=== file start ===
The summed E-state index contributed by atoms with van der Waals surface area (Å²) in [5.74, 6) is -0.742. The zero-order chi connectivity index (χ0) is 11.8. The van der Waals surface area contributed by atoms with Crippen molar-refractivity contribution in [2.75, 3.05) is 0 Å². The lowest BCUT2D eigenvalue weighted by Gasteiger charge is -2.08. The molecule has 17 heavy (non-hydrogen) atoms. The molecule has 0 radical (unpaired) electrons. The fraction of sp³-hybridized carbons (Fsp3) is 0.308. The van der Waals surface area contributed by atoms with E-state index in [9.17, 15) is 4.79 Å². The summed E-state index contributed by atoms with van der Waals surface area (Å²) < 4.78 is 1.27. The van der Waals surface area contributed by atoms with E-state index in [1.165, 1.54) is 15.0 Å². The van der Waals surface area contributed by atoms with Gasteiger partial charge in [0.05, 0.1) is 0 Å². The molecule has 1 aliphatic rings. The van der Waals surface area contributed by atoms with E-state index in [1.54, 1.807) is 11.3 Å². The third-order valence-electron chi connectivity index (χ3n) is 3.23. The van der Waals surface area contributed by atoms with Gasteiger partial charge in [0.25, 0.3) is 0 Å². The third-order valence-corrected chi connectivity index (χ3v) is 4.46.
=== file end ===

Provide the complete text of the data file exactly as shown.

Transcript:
The summed E-state index contributed by atoms with van der Waals surface area (Å²) in [5.74, 6) is -0.742. The zero-order chi connectivity index (χ0) is 11.8. The van der Waals surface area contributed by atoms with Crippen molar-refractivity contribution in [2.75, 3.05) is 0 Å². The lowest BCUT2D eigenvalue weighted by Gasteiger charge is -2.08. The molecule has 17 heavy (non-hydrogen) atoms. The molecule has 0 radical (unpaired) electrons. The fraction of sp³-hybridized carbons (Fsp3) is 0.308. The van der Waals surface area contributed by atoms with E-state index in [9.17, 15) is 4.79 Å². The summed E-state index contributed by atoms with van der Waals surface area (Å²) < 4.78 is 1.27. The van der Waals surface area contributed by atoms with E-state index in [1.165, 1.54) is 15.0 Å². The van der Waals surface area contributed by atoms with Gasteiger partial charge in [0.05, 0.1) is 0 Å². The molecule has 1 aliphatic rings. The van der Waals surface area contributed by atoms with E-state index in [1.54, 1.807) is 11.3 Å². The third-order valence-electron chi connectivity index (χ3n) is 3.23. The van der Waals surface area contributed by atoms with Gasteiger partial charge in [0.25, 0.3) is 0 Å². The third-order valence-corrected chi connectivity index (χ3v) is 4.46.